• Subjective, non-standardised definitions and vibration of effects. This refers to subjective judgments which leave room for so-called vibration effects during the statistical analysis which means that the results can differ depending on how the analysis is done. This can lead to bias especially if the investigators have a preference for a particular result. This provides an opportunity for the researchers to design the study protocol in such a way that would favour the outcomes that will satisfy the sponsors. This could help to explain why the source of funding has such a strong influence on the results obtained.

He goes on to explain that many biomedical researchers have poor training in research design and analysis. Physicians who conduct research usually have a short introduction to biostatistics early in medical school, and subsequently do not receive any further formal training in clinical research. The little training that they receive often focuses on data analysis, and rarely includes study design, which is arguably the most crucial element in research methods.

Much flawed and irreproducible work has been published, even when only simple statistical tests are involved.

Research is often done by stakeholders with conflicts of interest that favour specific results. These stakeholders could be academic clinicians, laboratory scientists, or corporate scientists, with declared or undeclared financial or other conflicts of interest. Much clinical research is designed and done under the supervision of the industry, with little or no input from independent researchers. Clinicians might participate in this process simply through the recruitment of study participants, without making any meaningful contribution to the design, analysis, or even writing of the research reports, which might be done by company ghost writers.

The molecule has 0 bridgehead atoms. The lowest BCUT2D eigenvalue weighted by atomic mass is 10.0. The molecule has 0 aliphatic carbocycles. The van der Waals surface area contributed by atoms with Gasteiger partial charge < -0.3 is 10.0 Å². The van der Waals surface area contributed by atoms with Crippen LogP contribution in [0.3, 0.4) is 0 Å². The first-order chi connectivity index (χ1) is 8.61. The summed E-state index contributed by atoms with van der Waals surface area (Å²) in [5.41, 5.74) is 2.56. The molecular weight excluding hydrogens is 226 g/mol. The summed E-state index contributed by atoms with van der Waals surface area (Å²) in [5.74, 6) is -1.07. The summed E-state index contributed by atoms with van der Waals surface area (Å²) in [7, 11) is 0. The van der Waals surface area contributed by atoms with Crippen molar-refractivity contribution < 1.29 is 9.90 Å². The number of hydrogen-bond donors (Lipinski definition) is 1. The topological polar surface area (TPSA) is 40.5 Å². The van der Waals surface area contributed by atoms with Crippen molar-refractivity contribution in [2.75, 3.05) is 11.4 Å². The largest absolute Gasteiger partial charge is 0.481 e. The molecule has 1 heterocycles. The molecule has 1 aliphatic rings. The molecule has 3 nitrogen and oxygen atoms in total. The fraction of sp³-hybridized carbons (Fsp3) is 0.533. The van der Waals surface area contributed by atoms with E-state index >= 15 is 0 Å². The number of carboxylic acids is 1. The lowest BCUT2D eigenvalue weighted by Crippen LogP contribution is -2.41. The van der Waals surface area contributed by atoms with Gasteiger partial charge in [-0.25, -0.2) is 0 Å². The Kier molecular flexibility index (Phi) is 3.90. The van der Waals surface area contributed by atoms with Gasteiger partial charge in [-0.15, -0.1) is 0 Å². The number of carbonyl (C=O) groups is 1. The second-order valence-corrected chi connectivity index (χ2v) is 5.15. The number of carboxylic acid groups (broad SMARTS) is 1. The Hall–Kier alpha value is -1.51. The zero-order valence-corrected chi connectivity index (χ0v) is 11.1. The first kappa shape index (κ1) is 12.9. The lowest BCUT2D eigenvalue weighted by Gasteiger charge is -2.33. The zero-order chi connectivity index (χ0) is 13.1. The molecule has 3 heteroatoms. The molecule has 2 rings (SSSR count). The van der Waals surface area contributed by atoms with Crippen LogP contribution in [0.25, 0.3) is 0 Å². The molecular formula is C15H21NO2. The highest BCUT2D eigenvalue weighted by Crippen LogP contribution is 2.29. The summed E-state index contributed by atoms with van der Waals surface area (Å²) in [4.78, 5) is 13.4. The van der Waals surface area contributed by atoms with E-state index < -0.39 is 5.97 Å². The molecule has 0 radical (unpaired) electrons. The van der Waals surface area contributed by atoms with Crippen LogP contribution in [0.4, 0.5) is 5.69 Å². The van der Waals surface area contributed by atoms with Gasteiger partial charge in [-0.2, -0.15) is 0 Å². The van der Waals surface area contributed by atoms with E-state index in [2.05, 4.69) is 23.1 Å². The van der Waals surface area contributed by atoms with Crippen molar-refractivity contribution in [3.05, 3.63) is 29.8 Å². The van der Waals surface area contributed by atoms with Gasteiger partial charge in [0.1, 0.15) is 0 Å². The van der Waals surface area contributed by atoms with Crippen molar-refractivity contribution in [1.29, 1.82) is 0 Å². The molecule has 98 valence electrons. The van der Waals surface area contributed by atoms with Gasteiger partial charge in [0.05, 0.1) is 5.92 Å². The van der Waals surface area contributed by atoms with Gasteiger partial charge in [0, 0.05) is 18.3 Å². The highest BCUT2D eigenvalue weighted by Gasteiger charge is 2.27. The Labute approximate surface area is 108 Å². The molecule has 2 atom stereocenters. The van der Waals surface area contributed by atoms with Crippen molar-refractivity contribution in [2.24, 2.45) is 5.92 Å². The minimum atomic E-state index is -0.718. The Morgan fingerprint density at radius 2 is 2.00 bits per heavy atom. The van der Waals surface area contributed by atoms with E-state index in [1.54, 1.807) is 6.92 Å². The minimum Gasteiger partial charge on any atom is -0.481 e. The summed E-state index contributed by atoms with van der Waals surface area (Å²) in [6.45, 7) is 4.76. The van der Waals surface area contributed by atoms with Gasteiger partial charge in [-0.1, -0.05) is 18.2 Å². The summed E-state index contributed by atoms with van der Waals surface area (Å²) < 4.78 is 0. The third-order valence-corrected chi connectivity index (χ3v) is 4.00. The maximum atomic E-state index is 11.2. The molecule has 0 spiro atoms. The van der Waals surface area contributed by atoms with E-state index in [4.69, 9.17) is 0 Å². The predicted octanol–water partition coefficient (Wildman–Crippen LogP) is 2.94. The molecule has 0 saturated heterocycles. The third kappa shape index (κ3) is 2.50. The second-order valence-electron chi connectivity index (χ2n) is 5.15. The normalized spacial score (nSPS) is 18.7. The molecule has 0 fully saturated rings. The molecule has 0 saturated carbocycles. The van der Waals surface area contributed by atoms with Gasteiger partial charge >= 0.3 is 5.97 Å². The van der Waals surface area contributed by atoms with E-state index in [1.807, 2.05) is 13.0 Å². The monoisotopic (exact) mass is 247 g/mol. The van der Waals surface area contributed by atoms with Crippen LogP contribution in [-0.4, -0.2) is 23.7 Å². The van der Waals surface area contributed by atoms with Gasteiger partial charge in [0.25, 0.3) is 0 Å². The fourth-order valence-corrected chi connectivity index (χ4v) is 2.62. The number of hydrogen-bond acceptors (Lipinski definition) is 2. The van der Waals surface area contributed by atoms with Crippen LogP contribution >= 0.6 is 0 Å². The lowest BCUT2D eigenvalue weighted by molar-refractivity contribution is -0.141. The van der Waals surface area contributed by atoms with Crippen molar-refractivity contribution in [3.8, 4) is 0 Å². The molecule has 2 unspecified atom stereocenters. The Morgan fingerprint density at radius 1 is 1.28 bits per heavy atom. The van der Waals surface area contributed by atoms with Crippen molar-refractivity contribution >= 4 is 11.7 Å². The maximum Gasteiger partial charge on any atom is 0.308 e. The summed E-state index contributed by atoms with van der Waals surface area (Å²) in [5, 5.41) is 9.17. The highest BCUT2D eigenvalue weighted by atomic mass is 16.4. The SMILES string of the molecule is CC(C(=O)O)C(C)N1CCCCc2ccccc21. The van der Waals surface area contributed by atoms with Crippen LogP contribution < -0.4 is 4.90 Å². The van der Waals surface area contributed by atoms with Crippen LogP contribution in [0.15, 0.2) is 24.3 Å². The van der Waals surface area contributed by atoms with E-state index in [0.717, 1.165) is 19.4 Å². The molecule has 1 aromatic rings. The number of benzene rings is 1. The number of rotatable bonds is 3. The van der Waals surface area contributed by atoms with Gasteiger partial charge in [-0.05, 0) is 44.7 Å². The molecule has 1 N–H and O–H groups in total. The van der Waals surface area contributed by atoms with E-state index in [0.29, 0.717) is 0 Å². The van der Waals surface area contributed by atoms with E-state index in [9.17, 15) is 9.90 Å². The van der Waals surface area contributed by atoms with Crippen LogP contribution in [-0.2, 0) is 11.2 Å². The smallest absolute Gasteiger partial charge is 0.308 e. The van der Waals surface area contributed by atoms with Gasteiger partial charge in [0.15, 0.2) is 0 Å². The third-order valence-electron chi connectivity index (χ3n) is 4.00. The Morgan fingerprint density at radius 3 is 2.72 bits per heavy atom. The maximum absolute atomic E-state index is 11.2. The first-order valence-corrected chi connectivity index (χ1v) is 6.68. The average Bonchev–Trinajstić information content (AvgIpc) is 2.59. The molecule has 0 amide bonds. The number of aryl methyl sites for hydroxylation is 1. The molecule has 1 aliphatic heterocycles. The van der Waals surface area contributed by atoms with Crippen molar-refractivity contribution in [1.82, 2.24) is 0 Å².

This is a very sorry state of affairs. Enormous amounts of money and human resources are being devoted to research in the biological sciences, yet all the indications are that in many cases the results are not worth the paper they are written on. On top of all this there is the failure of the refereeing system used by the scientific journals to identify the flaws contained in the papers submitted for consideration publication. Furthermore the findings often are absolutely crucial in the determination of commercial strategies and national policies. It is somewhat salutary that these are being constructed on a foundation of sand. For example it means that it is relatively easy or the data to be manipulated to suit other agendas, such as the case submitted for official approval of a drug. The same considerations apply to the development of dietary guidelines and the poor standard of the background science is one of the reasons why it is so difficult to determine the relationship between diet and health.

There are many reasons why public health policies in many countries are failing but the lack of a sound reliable evidence base is fundamental and until this is fixed, progress will be extremely difficult to achieve.